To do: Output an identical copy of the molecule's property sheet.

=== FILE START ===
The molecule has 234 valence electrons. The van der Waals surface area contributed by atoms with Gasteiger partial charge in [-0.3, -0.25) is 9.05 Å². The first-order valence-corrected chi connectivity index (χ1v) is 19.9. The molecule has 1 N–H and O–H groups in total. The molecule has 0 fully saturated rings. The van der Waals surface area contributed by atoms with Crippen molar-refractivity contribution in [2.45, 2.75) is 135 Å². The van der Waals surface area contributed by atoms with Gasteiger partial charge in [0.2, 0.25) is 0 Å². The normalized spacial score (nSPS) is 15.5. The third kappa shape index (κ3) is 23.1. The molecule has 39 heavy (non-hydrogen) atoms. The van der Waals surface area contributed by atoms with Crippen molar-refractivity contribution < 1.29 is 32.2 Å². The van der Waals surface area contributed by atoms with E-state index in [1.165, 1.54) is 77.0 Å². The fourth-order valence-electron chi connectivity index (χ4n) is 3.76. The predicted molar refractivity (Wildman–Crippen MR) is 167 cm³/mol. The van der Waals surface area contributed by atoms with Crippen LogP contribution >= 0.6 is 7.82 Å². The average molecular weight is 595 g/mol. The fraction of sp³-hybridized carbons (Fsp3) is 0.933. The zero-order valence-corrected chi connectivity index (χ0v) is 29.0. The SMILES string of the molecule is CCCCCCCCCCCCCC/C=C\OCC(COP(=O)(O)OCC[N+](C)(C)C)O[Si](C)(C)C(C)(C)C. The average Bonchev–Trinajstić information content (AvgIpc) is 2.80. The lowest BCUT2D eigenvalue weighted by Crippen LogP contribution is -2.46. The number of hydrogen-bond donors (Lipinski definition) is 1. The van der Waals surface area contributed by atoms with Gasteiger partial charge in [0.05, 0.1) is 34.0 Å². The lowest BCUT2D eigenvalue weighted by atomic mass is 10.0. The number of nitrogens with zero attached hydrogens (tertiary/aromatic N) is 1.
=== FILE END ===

The molecule has 234 valence electrons. The van der Waals surface area contributed by atoms with Gasteiger partial charge in [-0.3, -0.25) is 9.05 Å². The first-order valence-corrected chi connectivity index (χ1v) is 19.9. The molecule has 1 N–H and O–H groups in total. The molecule has 0 fully saturated rings. The van der Waals surface area contributed by atoms with Crippen molar-refractivity contribution in [2.45, 2.75) is 135 Å². The van der Waals surface area contributed by atoms with Gasteiger partial charge in [0.2, 0.25) is 0 Å². The normalized spacial score (nSPS) is 15.5. The third kappa shape index (κ3) is 23.1. The molecule has 39 heavy (non-hydrogen) atoms. The van der Waals surface area contributed by atoms with Crippen molar-refractivity contribution < 1.29 is 32.2 Å². The van der Waals surface area contributed by atoms with E-state index in [1.165, 1.54) is 77.0 Å². The fourth-order valence-electron chi connectivity index (χ4n) is 3.76. The predicted molar refractivity (Wildman–Crippen MR) is 167 cm³/mol. The van der Waals surface area contributed by atoms with Crippen LogP contribution >= 0.6 is 7.82 Å². The average molecular weight is 595 g/mol. The fraction of sp³-hybridized carbons (Fsp3) is 0.933. The zero-order valence-corrected chi connectivity index (χ0v) is 29.0. The SMILES string of the molecule is CCCCCCCCCCCCCC/C=C\OCC(COP(=O)(O)OCC[N+](C)(C)C)O[Si](C)(C)C(C)(C)C. The average Bonchev–Trinajstić information content (AvgIpc) is 2.80. The lowest BCUT2D eigenvalue weighted by Crippen LogP contribution is -2.46. The number of hydrogen-bond donors (Lipinski definition) is 1. The van der Waals surface area contributed by atoms with Gasteiger partial charge in [0.05, 0.1) is 34.0 Å². The lowest BCUT2D eigenvalue weighted by atomic mass is 10.0. The number of nitrogens with zero attached hydrogens (tertiary/aromatic N) is 1.